Peacemaker Festival organizers are touting a $3.746 million economic impact with its recently concluded 2022 event in downtown Fort Smith, and festival co-founder Trent Goins says one of the two 2023 headliners are already booked. But he ain’t saying who it is.
The 2022 festival – held July 29-30 – marked the eighth year for the live music event held in Harry E. Kelley Park in downtown Fort Smith. Just under 11,000 tickets were sold for the 2022 lineup that included Lukas Nelson and Zac Bryan, with 8,798 tickets scanned. Of the scanned (used) tickets, 7,038 were sold outside of Fort Smith zip codes, according to Goins.
Using a Michigan State University calculation, festival organizers estimated that each out-of-market ticket generated $175 in direct spending and $85 in induced spending. Goins said the original formula called for a $235 direct spending and $112 induced spending impact.
“But we adjusted that down, because we wanted it to be conservative. So we think that ($3.746 million) impact is pretty conservative. But it’s not a surprise, not for me anyway, when you consider that 40% of our ticket sales were outside of Arkansas. … We had tickets sold to people in 37 states,” Goins said.
Of the ticket sales, organizers say 14.5% were from the Little Rock area and 11.2% were from Northwest Arkansas.
ARTIST SUPPORT, 2023 WORK
In an ongoing effort to make the event more attractive to musicians, Goins said the festival in 2022 provided an “artists only” area backstage.
“It was a way to get the artists off their bus. And it was pretty surreal to just stand back and watch them work with each other and collaborate on ideas. Some of them know each other’s work, but in some cases they had never met, so it was good to see that,” Goins said.
He also said festival organizers have agreed to support artists by each year making a donation to the charity of one of the festival artists. This year they made a $20,000 donation to Jake E’s Round Up, a charity supported by Shane Smith and the Saints.
Working on the 2023 lineup began before the 2022 event began.
“Believe it or not, I was having conversations as early as June of this year for 2023. I’ve got one of the two headliners already booked,” Goins said.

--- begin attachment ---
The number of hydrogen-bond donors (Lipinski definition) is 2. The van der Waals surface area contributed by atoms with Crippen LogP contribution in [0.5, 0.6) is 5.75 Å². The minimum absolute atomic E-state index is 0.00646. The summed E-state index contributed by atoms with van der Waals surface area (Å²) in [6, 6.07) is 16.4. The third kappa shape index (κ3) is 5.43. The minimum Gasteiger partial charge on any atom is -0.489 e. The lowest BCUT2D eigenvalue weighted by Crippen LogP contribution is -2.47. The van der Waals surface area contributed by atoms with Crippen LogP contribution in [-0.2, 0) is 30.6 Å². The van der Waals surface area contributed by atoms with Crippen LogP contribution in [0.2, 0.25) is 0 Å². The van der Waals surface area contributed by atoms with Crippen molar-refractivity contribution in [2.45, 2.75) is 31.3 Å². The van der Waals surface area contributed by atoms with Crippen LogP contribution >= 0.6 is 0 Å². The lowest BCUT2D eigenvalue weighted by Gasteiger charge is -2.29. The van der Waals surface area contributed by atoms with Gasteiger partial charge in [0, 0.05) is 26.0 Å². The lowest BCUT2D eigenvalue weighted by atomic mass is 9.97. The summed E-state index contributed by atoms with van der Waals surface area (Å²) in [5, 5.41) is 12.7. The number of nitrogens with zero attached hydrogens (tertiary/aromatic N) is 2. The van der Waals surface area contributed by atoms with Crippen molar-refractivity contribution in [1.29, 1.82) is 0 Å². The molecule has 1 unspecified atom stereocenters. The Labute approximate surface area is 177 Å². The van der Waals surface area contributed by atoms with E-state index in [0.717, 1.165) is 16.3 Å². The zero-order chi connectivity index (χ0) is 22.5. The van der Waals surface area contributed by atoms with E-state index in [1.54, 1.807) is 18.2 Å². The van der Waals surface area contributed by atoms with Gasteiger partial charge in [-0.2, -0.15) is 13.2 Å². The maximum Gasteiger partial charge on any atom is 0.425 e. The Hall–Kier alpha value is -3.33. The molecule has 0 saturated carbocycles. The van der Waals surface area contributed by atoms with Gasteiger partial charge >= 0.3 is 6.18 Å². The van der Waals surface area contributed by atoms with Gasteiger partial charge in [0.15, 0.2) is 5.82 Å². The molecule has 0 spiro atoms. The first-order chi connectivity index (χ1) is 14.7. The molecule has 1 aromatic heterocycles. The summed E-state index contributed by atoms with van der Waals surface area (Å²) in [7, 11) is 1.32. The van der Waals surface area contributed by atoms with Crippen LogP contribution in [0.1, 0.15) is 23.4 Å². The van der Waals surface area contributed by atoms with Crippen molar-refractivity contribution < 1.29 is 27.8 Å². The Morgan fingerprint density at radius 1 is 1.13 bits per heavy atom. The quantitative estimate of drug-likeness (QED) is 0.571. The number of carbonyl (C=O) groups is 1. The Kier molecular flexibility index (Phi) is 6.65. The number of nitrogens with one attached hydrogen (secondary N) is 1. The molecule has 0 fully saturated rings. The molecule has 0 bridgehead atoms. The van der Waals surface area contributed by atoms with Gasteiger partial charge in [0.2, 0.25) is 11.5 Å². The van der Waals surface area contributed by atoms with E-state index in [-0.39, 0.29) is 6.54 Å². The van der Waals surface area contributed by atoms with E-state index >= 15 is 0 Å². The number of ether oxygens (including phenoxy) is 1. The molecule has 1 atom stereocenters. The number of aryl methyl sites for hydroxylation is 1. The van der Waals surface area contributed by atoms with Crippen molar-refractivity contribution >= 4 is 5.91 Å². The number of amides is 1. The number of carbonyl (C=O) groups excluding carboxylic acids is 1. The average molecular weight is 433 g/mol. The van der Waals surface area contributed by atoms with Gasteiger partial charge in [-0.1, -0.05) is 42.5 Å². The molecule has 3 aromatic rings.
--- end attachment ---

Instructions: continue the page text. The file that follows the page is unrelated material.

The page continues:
He said booking acts for the festival are easier for two reasons. First, he said it takes about 8 to 10 years to “solidify yourself as an ongoing concern because so many of these fail.” Second, Goins co-owns the Majestic music venue on Garrison Avenue in downtown Fort Smith, and booking music there has helped him build industry relationships. Other Majestic owners are Steve Clark and Sarah Diebold.
He stressed during the interview with Talk Business & Politics that Peacemaker volunteers and sponsors are key to the events ongoing success.
“We’re a board of volunteers. There is no paid staff. We are it. And another thing, we couldn’t do it without our sponsors. We’ve had most of them from day one, and we really would not have had this level of success without them,” Goins said.
He also said the festival’s focus remains on supporting Fort Smith regional charities that help children. Since 2015, the festival has given more than $750,000 to several area charities, including Developmental Wings, Girl Scouts Diamonds of Arkansas, Fort Smith Children’s Emergency Shelter, Girls, Inc. of Fort Smith, Fort Smith Boys & Girls Club, Abilities Unlimited, Reynolds Cancer Support House, and Interfaith Preschool.
It will be later this year before Peacemaker announces donations from the 2022 proceeds.
“It usually takes us 60 to 90 days to close out the festival, to pay all the bills. So we will be making those (donation) announcements prior to Christmas. We’re all looking forward to it,” Goins said.